Philip: In the Canadian context we have some unique challenges. For example, in some quarters the Canadian health care system has a reputation as the place that pilot studies go to die. Additionally, the Canadian health care system is not vertically integrated. For example, family doctors are independent contractors that work independently of hospitals.
One strategy to improve implementation is for physicians to engage with the development of new technology. Secondly, the space between health wellness and health care is starting to blur. As such, in some cases, patients are taking their own health care into their own hand. Embracing these consumer-driven technologies and integrating the data they generate into the health care system will be important. Our health care leaders will also need to scale our health care system capacity by using disruptive and exponential technology. It’s not just about paying for more operations and more beds in hospitals. For example, Seamless.MD has used an app-based patient education and monitoring software to enhance the patient experience, improve surgical outcomes and lower costs.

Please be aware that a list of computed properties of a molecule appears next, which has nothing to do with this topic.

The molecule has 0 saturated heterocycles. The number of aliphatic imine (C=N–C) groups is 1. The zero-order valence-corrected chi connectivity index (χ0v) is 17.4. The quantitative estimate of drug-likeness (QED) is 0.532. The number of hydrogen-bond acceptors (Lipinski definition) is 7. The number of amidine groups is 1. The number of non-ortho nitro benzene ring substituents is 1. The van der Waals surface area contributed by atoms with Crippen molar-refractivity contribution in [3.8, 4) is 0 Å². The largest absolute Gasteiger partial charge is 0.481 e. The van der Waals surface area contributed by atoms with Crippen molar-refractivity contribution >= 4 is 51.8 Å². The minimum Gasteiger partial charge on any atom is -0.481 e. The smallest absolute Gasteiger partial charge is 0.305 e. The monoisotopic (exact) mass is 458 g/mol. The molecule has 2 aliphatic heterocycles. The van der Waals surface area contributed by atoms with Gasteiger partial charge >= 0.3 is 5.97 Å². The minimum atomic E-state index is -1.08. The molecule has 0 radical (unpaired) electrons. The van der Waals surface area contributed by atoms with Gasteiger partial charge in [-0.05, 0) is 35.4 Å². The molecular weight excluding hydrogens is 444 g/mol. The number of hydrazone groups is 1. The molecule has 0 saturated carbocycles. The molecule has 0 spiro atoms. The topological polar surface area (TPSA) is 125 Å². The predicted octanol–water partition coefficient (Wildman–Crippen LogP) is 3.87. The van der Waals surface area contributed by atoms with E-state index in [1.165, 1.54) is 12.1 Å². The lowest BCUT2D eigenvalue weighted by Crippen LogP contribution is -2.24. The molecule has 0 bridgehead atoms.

Nancy: What is the role of the empowered patient in changing health care as we move forward? (Question 4 @ 17:45 in the podcast)
Philip: Dr. Eric Topol’s book, The Patient Will See You Now, does an excellent job at answering that question. Patients have more information than ever before and are embracing the quantified-self movement and tracking their health care outcomes like never before. Physicians no longer have a monopoly access to information about health. Their role is evolving to become the trusted partner to the patient who will put all of the information the patient has in context and help to integrate the information the patient collects through their own research and health tracking.
Nancy: In the context of the development of Artificial Intelligence, digitization of health records and other technology, how is the human component of health care changing? (Question 5 @ 21:30 in the podcast)